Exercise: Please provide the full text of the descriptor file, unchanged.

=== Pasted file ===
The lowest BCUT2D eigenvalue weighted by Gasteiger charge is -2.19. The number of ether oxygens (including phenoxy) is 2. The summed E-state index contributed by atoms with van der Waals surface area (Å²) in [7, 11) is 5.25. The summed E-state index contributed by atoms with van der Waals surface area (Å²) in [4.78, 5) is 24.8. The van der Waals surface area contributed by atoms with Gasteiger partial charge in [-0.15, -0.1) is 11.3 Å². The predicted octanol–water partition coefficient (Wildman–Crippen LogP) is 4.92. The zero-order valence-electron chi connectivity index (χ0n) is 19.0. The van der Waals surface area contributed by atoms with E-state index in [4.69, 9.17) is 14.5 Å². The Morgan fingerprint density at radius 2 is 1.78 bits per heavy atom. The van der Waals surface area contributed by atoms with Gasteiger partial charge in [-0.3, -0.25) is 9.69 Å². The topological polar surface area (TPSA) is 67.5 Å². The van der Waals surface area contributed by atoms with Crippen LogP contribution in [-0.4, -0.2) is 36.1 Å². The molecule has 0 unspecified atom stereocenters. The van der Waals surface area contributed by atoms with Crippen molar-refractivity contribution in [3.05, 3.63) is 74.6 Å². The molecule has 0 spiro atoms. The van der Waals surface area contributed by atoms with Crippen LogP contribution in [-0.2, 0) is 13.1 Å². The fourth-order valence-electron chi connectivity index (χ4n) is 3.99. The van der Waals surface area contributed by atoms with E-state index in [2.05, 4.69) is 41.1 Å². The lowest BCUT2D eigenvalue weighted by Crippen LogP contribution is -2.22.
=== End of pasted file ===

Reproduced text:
The lowest BCUT2D eigenvalue weighted by Gasteiger charge is -2.19. The number of ether oxygens (including phenoxy) is 2. The summed E-state index contributed by atoms with van der Waals surface area (Å²) in [7, 11) is 5.25. The summed E-state index contributed by atoms with van der Waals surface area (Å²) in [4.78, 5) is 24.8. The van der Waals surface area contributed by atoms with Gasteiger partial charge in [-0.15, -0.1) is 11.3 Å². The predicted octanol–water partition coefficient (Wildman–Crippen LogP) is 4.92. The zero-order valence-electron chi connectivity index (χ0n) is 19.0. The van der Waals surface area contributed by atoms with E-state index in [4.69, 9.17) is 14.5 Å². The Morgan fingerprint density at radius 2 is 1.78 bits per heavy atom. The van der Waals surface area contributed by atoms with Gasteiger partial charge in [-0.3, -0.25) is 9.69 Å². The topological polar surface area (TPSA) is 67.5 Å². The van der Waals surface area contributed by atoms with Crippen LogP contribution in [-0.4, -0.2) is 36.1 Å². The molecule has 0 unspecified atom stereocenters. The van der Waals surface area contributed by atoms with Crippen molar-refractivity contribution in [3.05, 3.63) is 74.6 Å². The molecule has 0 spiro atoms. The van der Waals surface area contributed by atoms with Crippen LogP contribution in [-0.2, 0) is 13.1 Å². The fourth-order valence-electron chi connectivity index (χ4n) is 3.99. The van der Waals surface area contributed by atoms with E-state index in [2.05, 4.69) is 41.1 Å². The lowest BCUT2D eigenvalue weighted by Crippen LogP contribution is -2.22.